With less than a year before the Games kick off, the transport infrastructure in Paris is already under huge pressure, with commuters and tourists alike complaining of poor frequency, overcrowding and uncleanliness.
Nearly 15 million spectators and accredited people are expected to attend the 2024 Olympic Games, which run from 26 July to 11 August. The Paralympics follow from 28 August to 8 September.
The vast majority of events will take place in Paris and the surrounding Île-de-France suburbs.
Speaking on a talk show on TMC TV, Hidalgo said that while infrastructure for the Games would be on time, transport and housing were problematic.
"We still have problems in daily transport issues and we are still not reaching the comfort and punctuality needed for Parisians," Hidalgo said.
"There are places where the transport will not be ready and there will not be enough trains."
Many of the construction sites around the city have fallen behind schedule, notably for the RER E Porte Maillot station, which Hidalgo pointed out in the interview.
Another key issue facing Olympics organisers is public transport accessibility.
Only 3 percent of metro stations are accessible for people in wheelchairs for example, according to a documentary by French television channel TFI.
Although organisers have said special buses for wheelchair access will be available for the Games, this doesn't fix the problem in the long term.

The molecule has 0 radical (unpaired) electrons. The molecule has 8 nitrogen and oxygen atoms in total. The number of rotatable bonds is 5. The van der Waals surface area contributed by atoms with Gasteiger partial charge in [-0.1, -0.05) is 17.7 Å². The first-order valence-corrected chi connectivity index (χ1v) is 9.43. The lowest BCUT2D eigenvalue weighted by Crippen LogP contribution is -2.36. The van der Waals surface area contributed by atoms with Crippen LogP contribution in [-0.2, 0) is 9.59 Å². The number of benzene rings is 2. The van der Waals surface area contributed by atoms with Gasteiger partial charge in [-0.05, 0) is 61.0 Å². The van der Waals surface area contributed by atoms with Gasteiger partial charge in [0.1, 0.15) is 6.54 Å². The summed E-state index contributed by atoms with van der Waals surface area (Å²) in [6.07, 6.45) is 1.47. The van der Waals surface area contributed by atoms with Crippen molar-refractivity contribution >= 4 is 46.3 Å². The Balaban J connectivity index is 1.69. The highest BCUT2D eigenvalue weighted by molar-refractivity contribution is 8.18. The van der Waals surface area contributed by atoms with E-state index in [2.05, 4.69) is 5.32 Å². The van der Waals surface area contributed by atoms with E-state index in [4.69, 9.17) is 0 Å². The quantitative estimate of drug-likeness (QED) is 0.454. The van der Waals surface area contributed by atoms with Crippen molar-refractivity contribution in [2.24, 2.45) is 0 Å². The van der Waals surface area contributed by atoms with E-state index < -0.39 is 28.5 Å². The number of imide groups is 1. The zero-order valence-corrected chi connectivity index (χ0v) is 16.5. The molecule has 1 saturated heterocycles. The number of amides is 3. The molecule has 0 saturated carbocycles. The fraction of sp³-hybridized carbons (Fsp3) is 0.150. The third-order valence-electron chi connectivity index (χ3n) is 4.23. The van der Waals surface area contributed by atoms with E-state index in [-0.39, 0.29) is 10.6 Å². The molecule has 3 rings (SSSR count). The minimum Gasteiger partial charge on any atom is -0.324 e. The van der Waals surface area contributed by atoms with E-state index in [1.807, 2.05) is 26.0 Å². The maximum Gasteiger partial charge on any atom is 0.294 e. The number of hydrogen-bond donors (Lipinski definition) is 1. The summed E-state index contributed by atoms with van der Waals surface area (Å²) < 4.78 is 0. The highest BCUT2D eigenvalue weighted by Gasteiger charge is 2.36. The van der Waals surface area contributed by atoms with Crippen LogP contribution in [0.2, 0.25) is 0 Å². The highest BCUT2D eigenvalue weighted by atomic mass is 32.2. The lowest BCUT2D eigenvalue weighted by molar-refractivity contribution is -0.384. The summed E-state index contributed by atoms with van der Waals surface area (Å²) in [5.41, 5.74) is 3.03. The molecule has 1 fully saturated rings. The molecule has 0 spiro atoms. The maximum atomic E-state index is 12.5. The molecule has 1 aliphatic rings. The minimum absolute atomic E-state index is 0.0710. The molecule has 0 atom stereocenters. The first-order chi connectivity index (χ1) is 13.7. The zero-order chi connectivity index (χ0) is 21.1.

An RATP transport company union spokesman told TF1 that the accumulated problems stemmed from "40 years of under-investment in Paris transport".
Chronic lack of investment
When asked if the responsibility fell on the Île-de-France Region, which has authority over Ile-de-France transport, Hidalgo replied: "The government a little too ... but we're all in this together, so I feel involved."
Political opponents lashed out at the Socialist mayor, including Transport Minister Clement Beaune, a close ally of centrist President Emmanuel Macron, who said Hidalgo was "trying to create a buzz".
He also criticised Hidalgo for not being present at committee meetings aimed at discussing transport infrastructure.
The government has promised that all competition sites will be accessible by public transport.
"We will be ready," wrote Valerie Pecresse, the head of the Ile-de-France region that includes Paris, thanking transport staff for their efforts.
"It is an immense collective work which should not be tarnished by an absent mayor."
Shortage of accomodation
Regarding the homelessness issue, Hidalgo said she wanted to use the Olympics as a chance to find a long-term solution to the issue of people sleeping on streets and inside metro stations.
"Everyone agrees on the need to make progress. We must make progress but we are not quite there," she said.
Charities have been warning for months of a shortage of emergency housing during the Games with the influx of tourists likely to take up any available accomodation.
In an open letter to the organisers at the beginning of November, several groups warned: "The Games will cause profound upheaval in the city, with a very negative impact on people's lives: eviction of the homeless, fewer places in emergency shelters, closure of reception services, decrease in food distribution, and so on."
BDST: 1158 HRS, NOV 24, 2023